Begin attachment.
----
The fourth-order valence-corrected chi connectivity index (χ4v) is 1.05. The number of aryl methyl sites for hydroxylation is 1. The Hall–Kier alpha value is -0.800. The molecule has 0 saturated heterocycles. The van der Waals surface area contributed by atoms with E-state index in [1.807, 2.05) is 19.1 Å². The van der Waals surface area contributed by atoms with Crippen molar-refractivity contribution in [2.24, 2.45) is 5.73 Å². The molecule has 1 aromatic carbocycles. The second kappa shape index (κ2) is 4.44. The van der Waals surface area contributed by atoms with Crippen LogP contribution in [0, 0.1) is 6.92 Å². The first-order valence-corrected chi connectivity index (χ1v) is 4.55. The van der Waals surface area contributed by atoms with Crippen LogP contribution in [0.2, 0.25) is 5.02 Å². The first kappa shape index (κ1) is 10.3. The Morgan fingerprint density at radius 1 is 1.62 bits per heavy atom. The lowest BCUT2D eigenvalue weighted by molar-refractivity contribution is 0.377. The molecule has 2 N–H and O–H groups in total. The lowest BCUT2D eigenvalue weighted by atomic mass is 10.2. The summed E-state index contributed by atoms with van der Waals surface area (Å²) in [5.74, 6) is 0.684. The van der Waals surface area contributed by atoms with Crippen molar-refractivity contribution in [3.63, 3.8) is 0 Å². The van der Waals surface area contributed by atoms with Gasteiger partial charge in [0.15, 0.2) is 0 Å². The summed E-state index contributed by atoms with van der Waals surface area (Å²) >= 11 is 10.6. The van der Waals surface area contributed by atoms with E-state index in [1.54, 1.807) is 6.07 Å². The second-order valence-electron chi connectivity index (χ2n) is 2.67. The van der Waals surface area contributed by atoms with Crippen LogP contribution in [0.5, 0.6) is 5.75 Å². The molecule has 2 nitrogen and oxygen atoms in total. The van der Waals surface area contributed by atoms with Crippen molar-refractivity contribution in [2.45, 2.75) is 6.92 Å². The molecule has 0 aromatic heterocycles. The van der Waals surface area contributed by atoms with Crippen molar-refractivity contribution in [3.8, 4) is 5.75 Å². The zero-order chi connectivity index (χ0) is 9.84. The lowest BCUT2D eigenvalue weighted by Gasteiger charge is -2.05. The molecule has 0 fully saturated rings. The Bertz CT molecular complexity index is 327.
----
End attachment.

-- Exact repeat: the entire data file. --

The fourth-order valence-corrected chi connectivity index (χ4v) is 1.05. The number of aryl methyl sites for hydroxylation is 1. The Hall–Kier alpha value is -0.800. The molecule has 0 saturated heterocycles. The van der Waals surface area contributed by atoms with E-state index in [1.807, 2.05) is 19.1 Å². The van der Waals surface area contributed by atoms with Crippen molar-refractivity contribution in [2.24, 2.45) is 5.73 Å². The molecule has 1 aromatic carbocycles. The second kappa shape index (κ2) is 4.44. The van der Waals surface area contributed by atoms with Crippen LogP contribution in [0, 0.1) is 6.92 Å². The first-order valence-corrected chi connectivity index (χ1v) is 4.55. The van der Waals surface area contributed by atoms with Crippen LogP contribution in [0.2, 0.25) is 5.02 Å². The first kappa shape index (κ1) is 10.3. The Morgan fingerprint density at radius 1 is 1.62 bits per heavy atom. The lowest BCUT2D eigenvalue weighted by molar-refractivity contribution is 0.377. The molecule has 2 N–H and O–H groups in total. The lowest BCUT2D eigenvalue weighted by atomic mass is 10.2. The summed E-state index contributed by atoms with van der Waals surface area (Å²) in [5.74, 6) is 0.684. The van der Waals surface area contributed by atoms with Crippen molar-refractivity contribution in [3.63, 3.8) is 0 Å². The van der Waals surface area contributed by atoms with Gasteiger partial charge in [0.15, 0.2) is 0 Å². The summed E-state index contributed by atoms with van der Waals surface area (Å²) >= 11 is 10.6. The van der Waals surface area contributed by atoms with E-state index in [1.54, 1.807) is 6.07 Å². The second-order valence-electron chi connectivity index (χ2n) is 2.67. The van der Waals surface area contributed by atoms with Crippen LogP contribution in [0.5, 0.6) is 5.75 Å². The molecule has 2 nitrogen and oxygen atoms in total. The van der Waals surface area contributed by atoms with Crippen molar-refractivity contribution in [2.45, 2.75) is 6.92 Å². The molecule has 0 aromatic heterocycles. The van der Waals surface area contributed by atoms with Crippen molar-refractivity contribution in [3.8, 4) is 5.75 Å². The zero-order chi connectivity index (χ0) is 9.84. The lowest BCUT2D eigenvalue weighted by Gasteiger charge is -2.05. The molecule has 0 fully saturated rings. The Bertz CT molecular complexity index is 327.